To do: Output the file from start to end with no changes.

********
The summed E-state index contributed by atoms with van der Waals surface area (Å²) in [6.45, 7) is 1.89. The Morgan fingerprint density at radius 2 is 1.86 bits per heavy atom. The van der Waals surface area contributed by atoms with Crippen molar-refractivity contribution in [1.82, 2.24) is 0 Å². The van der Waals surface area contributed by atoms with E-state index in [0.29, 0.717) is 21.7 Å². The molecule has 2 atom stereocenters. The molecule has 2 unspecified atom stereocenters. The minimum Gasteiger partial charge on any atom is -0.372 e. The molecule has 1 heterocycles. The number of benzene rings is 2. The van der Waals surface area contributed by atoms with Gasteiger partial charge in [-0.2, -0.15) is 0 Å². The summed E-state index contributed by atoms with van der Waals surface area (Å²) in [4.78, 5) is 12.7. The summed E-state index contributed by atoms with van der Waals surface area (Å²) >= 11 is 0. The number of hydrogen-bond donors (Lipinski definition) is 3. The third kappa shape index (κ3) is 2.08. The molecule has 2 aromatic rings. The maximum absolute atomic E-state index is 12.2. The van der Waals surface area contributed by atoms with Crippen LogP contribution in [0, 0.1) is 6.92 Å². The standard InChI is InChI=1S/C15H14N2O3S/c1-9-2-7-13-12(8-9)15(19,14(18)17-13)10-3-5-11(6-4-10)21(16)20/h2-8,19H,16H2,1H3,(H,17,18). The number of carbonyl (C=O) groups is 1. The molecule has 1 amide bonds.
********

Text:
The summed E-state index contributed by atoms with van der Waals surface area (Å²) in [6.45, 7) is 1.89. The Morgan fingerprint density at radius 2 is 1.86 bits per heavy atom. The van der Waals surface area contributed by atoms with Crippen molar-refractivity contribution in [1.82, 2.24) is 0 Å². The van der Waals surface area contributed by atoms with E-state index in [0.29, 0.717) is 21.7 Å². The molecule has 2 atom stereocenters. The molecule has 2 unspecified atom stereocenters. The minimum Gasteiger partial charge on any atom is -0.372 e. The molecule has 1 heterocycles. The number of benzene rings is 2. The van der Waals surface area contributed by atoms with Gasteiger partial charge in [-0.2, -0.15) is 0 Å². The summed E-state index contributed by atoms with van der Waals surface area (Å²) in [4.78, 5) is 12.7. The summed E-state index contributed by atoms with van der Waals surface area (Å²) >= 11 is 0. The number of hydrogen-bond donors (Lipinski definition) is 3. The third kappa shape index (κ3) is 2.08. The molecule has 2 aromatic rings. The maximum absolute atomic E-state index is 12.2. The van der Waals surface area contributed by atoms with Crippen LogP contribution in [0, 0.1) is 6.92 Å². The standard InChI is InChI=1S/C15H14N2O3S/c1-9-2-7-13-12(8-9)15(19,14(18)17-13)10-3-5-11(6-4-10)21(16)20/h2-8,19H,16H2,1H3,(H,17,18). The number of carbonyl (C=O) groups is 1. The molecule has 1 amide bonds.